Market fundamentalism, a modern euphemism of capitalism, is thus made necessary by the finance architecture imposed on the world by the hegemonic finance power, first 19th-century Great Britain, now the United States. When the developing economies call for a new international finance architecture, this is what they are really driving at. Foreign-exchange markets ensure the endless demand for dollar capital import by the poor exporting nations. John A Hobson and Lenin identified the surplus of capital in the core economies and the need for its export to the impoverished parts of the world as the material basis of imperialism. For neo-imperialism of the 21st century, this remains fundamentally true.

Then and now, the international economy rests on an international money system. Britain adopted the gold standard in 1816, with Western Europe and the US following in the 1870s. Until 1914, the exchange rates of most currencies were highly stable, except in victimized, semi-colonial economies such as Turkey and China. The gold standard, while greatly facilitating free trade, was hard on economies that produced no gold, and the gold-based monetary regime was generally deflationary (until the discovery of new gold deposits in South Africa, California and Alaska), which favored capital. William Jenning Bryan spoke for the world in 1896 when he declared that mankind should not be "crucified upon this cross of gold". But the 50-year lead time of the British gold standard firmly established London as the world's financial center. The world's capital was drawn to London to be redistributed to investment of the highest return around the world. Borrowers around the world were reduced to playing a game of "race to the bottom".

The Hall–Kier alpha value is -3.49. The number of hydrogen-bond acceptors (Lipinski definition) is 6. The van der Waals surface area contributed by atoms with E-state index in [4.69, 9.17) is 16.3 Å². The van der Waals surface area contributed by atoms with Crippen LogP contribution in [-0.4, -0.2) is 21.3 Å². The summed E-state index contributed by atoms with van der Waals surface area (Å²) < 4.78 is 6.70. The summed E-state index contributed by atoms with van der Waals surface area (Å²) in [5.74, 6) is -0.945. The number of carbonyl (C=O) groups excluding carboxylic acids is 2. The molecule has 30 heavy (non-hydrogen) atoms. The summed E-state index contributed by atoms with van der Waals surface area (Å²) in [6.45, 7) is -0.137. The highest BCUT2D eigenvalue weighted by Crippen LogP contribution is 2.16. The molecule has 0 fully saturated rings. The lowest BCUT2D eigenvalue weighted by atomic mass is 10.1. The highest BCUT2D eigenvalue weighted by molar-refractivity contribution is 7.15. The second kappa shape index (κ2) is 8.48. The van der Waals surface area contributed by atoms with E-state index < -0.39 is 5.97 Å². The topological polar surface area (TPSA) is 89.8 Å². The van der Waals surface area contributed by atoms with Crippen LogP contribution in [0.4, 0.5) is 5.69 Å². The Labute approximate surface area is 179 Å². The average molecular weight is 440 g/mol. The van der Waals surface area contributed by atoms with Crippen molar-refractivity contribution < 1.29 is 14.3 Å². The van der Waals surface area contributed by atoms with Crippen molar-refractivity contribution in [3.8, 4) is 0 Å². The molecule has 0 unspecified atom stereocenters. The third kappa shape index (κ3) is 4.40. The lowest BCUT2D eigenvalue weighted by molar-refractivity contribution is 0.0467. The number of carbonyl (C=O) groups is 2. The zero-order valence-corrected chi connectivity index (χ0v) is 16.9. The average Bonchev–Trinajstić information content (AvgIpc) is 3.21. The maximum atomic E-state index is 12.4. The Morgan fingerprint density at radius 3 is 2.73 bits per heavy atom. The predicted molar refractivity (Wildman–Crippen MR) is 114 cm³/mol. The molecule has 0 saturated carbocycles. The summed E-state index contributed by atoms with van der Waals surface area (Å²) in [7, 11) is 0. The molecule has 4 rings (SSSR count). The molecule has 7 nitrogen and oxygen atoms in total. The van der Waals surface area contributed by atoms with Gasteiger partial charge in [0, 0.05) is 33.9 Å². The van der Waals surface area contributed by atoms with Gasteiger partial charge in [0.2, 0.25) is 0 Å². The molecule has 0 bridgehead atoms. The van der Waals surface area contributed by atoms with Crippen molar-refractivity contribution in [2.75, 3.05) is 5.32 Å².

The bulk of economic theories within the context of capitalism were invented to rationalize this global system as natural truth. The fundamental shift from the labor value theory to the marginal utility theory was a circular self-validation of the artificial characteristics of an artificial construct based on the sanctity of capital, despite Karl Marx's dissection that capital cannot exit without labor - until assets are put to use to increase labor productivity, it remains idle assets.

Mergers and acquisitions became rampant. Small business capitalism disappeared between 1880 and 1890. Workers and small businesses found that they were not competing against their neighbors, but those on other sides of the world, operating from structurally different socioeconomic systems. The corporation, first used to facilitate the private ownership of railroads, became the organization of choice for large industries and commerce, issuing stocks and bonds to finance its undertakings that fell beyond the normal financial resources of individual entrepreneurs.